Arizona coach Andy Lopez 

Dave Weaver / The Associated Press 2012

On the steps that lead from the Hi Corbett home dugout to the field, there is a solid red line. It’s meant, coach Andy Lopez tells his team, to separate baseball and real life.

It gives context that the game the coach loves isn’t life or death. But inside those lines, players are expected to compete and give their very best.

That red line came to life last week. Lopez was hospitalized on Friday, and on Monday underwent triple-bypass heart surgery.

He’s currently in the intensive-care unit at a Tucson hospital. As of Tuesday, there was no timetable for his return to the other side of that red line.

Michael Lopez, Andy’s oldest son and a graduate assistant for the Wildcats, has been shuttling back and forth from Hi Corbett to the hospital. He said his dad , who turns 60 next month, is doing well.

“He’s in good spirits,” Michael said. “He’s already joking and being himself. He has a whole list of things that need to get done and is making sure my mom is taking care of them.”

“He’ll be fine. He’s young — well, he looks young,” a smiling Michael added.

One of the first things Lopez asked after coming out of surgery was if Michael had thanked all the coach’s former players and Arizona fans for their well wishes. He was happy to know his son took to Twitter to thank everyone.

“It’s definitely weird being out here without him, but you can still feel his presence out here and what he means to this program,” said Michael, whose younger brother, David Lopez, is a UA senior infielder.

The Wildcats began fall workouts on Monday. For the time being, assistant coach Matt Siegel will handle the position players, and pitching coach Shaun Cole will direct the team’s pitching staff.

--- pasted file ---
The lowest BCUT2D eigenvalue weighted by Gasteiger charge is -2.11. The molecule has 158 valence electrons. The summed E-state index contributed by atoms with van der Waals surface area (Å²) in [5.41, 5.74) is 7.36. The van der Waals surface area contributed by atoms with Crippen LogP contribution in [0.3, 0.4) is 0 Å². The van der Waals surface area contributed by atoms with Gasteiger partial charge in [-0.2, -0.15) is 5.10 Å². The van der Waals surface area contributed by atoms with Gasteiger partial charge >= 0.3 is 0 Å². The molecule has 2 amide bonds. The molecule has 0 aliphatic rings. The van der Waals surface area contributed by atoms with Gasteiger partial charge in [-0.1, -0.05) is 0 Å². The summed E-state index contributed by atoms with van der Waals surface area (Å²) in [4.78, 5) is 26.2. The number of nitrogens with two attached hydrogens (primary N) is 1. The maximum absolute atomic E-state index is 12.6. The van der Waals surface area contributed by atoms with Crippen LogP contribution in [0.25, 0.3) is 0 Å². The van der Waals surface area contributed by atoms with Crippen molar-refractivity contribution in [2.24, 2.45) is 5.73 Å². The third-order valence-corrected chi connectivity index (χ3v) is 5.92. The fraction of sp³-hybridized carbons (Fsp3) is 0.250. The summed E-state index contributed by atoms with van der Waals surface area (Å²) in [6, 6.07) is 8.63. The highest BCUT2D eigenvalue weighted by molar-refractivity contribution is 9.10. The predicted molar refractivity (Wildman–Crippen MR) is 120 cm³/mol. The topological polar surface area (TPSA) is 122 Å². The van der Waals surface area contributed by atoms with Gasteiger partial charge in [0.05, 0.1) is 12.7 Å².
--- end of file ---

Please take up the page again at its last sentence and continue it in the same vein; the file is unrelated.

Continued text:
Siegel played for Lopez at Florida for five seasons and was hired in 2010 as a UA assistant. He said he’ll run practices and coach the way Lopez has taught him.

“He changed my life,” Siegel said. “I’m a better husband and father because of the messages he shares with young men. He truly cares about his role as a teacher and a mentor. He loves his role as a college baseball coach.

“The first time I ever heard Coach Lopez talk, I was a junior in high school in Tampa and he came to talk at a baseball tournament. And from that moment forward, I knew I wanted to play for him. He’s one of a kind.”

When UA players were told of Lopez’s condition Friday after individual player workouts, junior first baseman Joe Maggi said he remembered one of Lopez’s favorite sayings.

“I instantly thought about how he always says, ‘Slow the game down,’ ” Maggi said. “Things just started going so fast and thoughts started racing through my head and I started worrying.

“I just slowed the game down, and I know Coach will take care of himself.”

Contact reporter Daniel Berk at or 573-4330. On Twitter @DSBerk